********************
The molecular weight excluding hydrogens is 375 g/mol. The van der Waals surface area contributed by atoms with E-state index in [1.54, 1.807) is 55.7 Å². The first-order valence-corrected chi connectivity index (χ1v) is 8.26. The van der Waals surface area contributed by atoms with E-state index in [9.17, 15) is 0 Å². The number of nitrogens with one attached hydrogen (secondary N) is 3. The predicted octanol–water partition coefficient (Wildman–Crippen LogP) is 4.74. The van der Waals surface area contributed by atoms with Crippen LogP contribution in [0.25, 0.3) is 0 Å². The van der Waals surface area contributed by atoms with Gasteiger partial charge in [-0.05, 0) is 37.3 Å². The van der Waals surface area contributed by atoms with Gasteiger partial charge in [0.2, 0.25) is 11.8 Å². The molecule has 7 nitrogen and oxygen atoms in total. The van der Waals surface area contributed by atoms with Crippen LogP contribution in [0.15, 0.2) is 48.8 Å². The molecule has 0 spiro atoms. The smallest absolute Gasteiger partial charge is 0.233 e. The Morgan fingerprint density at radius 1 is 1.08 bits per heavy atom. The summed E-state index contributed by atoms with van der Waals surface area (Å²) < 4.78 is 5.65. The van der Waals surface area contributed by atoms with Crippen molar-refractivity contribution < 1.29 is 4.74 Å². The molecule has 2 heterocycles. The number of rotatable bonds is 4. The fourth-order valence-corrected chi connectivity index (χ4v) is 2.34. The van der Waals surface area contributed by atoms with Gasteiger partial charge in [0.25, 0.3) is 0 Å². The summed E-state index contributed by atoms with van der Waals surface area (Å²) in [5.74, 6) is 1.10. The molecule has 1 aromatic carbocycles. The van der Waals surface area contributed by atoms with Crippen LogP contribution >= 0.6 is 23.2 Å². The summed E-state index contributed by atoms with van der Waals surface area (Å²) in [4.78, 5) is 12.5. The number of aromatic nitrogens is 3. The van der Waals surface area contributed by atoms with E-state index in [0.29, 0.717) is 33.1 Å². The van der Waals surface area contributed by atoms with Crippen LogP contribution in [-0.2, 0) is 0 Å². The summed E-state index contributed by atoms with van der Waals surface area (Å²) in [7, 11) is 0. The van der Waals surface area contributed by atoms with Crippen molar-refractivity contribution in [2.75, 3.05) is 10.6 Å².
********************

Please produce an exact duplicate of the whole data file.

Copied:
The molecular weight excluding hydrogens is 375 g/mol. The van der Waals surface area contributed by atoms with E-state index in [1.54, 1.807) is 55.7 Å². The first-order valence-corrected chi connectivity index (χ1v) is 8.26. The van der Waals surface area contributed by atoms with E-state index in [9.17, 15) is 0 Å². The number of nitrogens with one attached hydrogen (secondary N) is 3. The predicted octanol–water partition coefficient (Wildman–Crippen LogP) is 4.74. The van der Waals surface area contributed by atoms with Crippen LogP contribution in [0.25, 0.3) is 0 Å². The van der Waals surface area contributed by atoms with Gasteiger partial charge in [-0.05, 0) is 37.3 Å². The van der Waals surface area contributed by atoms with Gasteiger partial charge in [0.2, 0.25) is 11.8 Å². The molecule has 7 nitrogen and oxygen atoms in total. The van der Waals surface area contributed by atoms with Crippen LogP contribution in [0.15, 0.2) is 48.8 Å². The molecule has 0 spiro atoms. The smallest absolute Gasteiger partial charge is 0.233 e. The Morgan fingerprint density at radius 1 is 1.08 bits per heavy atom. The summed E-state index contributed by atoms with van der Waals surface area (Å²) < 4.78 is 5.65. The van der Waals surface area contributed by atoms with Crippen molar-refractivity contribution < 1.29 is 4.74 Å². The molecule has 2 heterocycles. The number of rotatable bonds is 4. The fourth-order valence-corrected chi connectivity index (χ4v) is 2.34. The van der Waals surface area contributed by atoms with Gasteiger partial charge in [0.25, 0.3) is 0 Å². The summed E-state index contributed by atoms with van der Waals surface area (Å²) in [5.74, 6) is 1.10. The molecule has 1 aromatic carbocycles. The van der Waals surface area contributed by atoms with Crippen LogP contribution >= 0.6 is 23.2 Å². The summed E-state index contributed by atoms with van der Waals surface area (Å²) in [4.78, 5) is 12.5. The number of aromatic nitrogens is 3. The van der Waals surface area contributed by atoms with E-state index in [0.29, 0.717) is 33.1 Å². The van der Waals surface area contributed by atoms with Crippen LogP contribution in [-0.2, 0) is 0 Å². The summed E-state index contributed by atoms with van der Waals surface area (Å²) in [7, 11) is 0. The van der Waals surface area contributed by atoms with Crippen molar-refractivity contribution in [2.75, 3.05) is 10.6 Å².